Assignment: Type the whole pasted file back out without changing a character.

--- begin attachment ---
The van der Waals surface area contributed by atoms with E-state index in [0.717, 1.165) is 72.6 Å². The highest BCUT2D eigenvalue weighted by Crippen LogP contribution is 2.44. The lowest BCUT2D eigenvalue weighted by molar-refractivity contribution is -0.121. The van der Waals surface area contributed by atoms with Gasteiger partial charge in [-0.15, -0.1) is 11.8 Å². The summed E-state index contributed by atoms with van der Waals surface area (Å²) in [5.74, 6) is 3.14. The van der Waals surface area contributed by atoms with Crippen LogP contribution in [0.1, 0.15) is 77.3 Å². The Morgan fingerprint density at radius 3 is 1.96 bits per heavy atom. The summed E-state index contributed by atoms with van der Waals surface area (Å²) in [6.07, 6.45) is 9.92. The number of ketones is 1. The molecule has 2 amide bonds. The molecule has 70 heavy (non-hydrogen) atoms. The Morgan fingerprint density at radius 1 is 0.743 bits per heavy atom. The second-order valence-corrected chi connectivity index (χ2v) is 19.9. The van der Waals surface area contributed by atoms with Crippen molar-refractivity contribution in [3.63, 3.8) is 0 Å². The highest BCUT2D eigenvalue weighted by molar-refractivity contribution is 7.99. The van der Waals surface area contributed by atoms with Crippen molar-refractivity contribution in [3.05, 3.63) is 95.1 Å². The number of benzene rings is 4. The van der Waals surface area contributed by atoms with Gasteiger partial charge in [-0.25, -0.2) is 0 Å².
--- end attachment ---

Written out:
The van der Waals surface area contributed by atoms with E-state index in [0.717, 1.165) is 72.6 Å². The highest BCUT2D eigenvalue weighted by Crippen LogP contribution is 2.44. The lowest BCUT2D eigenvalue weighted by molar-refractivity contribution is -0.121. The van der Waals surface area contributed by atoms with Gasteiger partial charge in [-0.15, -0.1) is 11.8 Å². The summed E-state index contributed by atoms with van der Waals surface area (Å²) in [5.74, 6) is 3.14. The van der Waals surface area contributed by atoms with Crippen LogP contribution in [0.1, 0.15) is 77.3 Å². The Morgan fingerprint density at radius 3 is 1.96 bits per heavy atom. The summed E-state index contributed by atoms with van der Waals surface area (Å²) in [6.07, 6.45) is 9.92. The number of ketones is 1. The molecule has 2 amide bonds. The molecule has 70 heavy (non-hydrogen) atoms. The Morgan fingerprint density at radius 1 is 0.743 bits per heavy atom. The second-order valence-corrected chi connectivity index (χ2v) is 19.9. The van der Waals surface area contributed by atoms with Crippen molar-refractivity contribution in [3.63, 3.8) is 0 Å². The highest BCUT2D eigenvalue weighted by molar-refractivity contribution is 7.99. The van der Waals surface area contributed by atoms with Crippen molar-refractivity contribution in [3.05, 3.63) is 95.1 Å². The number of benzene rings is 4. The van der Waals surface area contributed by atoms with Gasteiger partial charge in [-0.25, -0.2) is 0 Å².